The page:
Before we draw conclusions from any given study, we need to know exactly how researchers defined and measured parenting styleas many studies note that the measure have been developed for Euro-American parents and may not apply to other cultural groups. Findings may not be representative of the culture they Are assumed to represent if a sub-culture falls within a wider culture of a speciric country. There are many ways to measure the different styles and diffferent measurements might lead to different outcomes. For instance, it seems possible that a parent who is typed as “permissive” in one study might be labeled as “authoritative” in another. Its also the case that most parents may not fall neatly in one category, but infact display charasterictics characteristics of more than one style which can alter as the child matures. If the research has been conducted in artificial settings then those behaviours that are measured, observed and studied are through the eyes of the researcher and their own philosophy, beliefs, societal and cultural norms can all influence the results in obvious and subtle ways.
There is agreement across all studies the authoritative parenting style is consistently associated with superior outcomes, and it has never been linked with bad outcomes. “I know of no study that indicates that adolescents fare better when they are reared with some other parenting style” (Steinberg 2001). However, in 1998, Judith Harris argued that scientific evidence showed that all different forms of parenting do not have significant effects on children’s development, except for cases of severe abuse or neglect. The purported effects of different forms of parenting are just that, effects rather than the causes that lead to the child’s outcome. Other factors are heredity, the culture at large, and children’s own influence on how their parents treat them. According to Thomas and Chess and easy child makes the adult feel more competent while a difficult child remove any confidence. Indeed, studies in this area are only correlational and we can’t rule out effects such as heredity, culture, ethnicity, tradition and socio-economic status.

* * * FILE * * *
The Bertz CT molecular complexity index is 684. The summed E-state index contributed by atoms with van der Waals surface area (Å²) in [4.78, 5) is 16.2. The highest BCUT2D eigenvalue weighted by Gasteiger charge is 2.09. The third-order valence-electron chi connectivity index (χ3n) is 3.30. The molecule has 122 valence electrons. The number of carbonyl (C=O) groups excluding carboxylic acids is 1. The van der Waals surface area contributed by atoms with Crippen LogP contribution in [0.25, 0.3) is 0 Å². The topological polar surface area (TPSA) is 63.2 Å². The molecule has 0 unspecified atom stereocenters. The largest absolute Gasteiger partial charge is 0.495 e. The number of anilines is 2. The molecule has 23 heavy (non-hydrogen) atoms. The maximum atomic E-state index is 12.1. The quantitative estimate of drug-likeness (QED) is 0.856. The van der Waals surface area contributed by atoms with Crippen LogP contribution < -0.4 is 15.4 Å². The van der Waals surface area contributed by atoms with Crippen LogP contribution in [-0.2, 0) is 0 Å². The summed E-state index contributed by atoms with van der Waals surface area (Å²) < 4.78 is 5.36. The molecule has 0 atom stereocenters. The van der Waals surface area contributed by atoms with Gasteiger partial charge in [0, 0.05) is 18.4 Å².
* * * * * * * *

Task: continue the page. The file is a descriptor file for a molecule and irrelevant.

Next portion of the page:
The world is changing dramatically. Over the years we have been led to believe that bottle feeding is acceptable, encouraged to hold our babies less (the use of car seats, rockers, prams etc), encouraged to make our children more independent earlier (nurseries, day care etc). The role of the woman and the family unit has also changed drastically with a move away from extended families to smaller socially mobile units where single parent, same sex parents, inter-racial adoption parental units are increasing. Traditionally, new mothers and fathers received advice from older family members and other, experienced parents. In today’s societies there is increased global movement between countries and an ever increase diversity of sub-cultures. Many complex attachment behaviours and styles are evident across the world.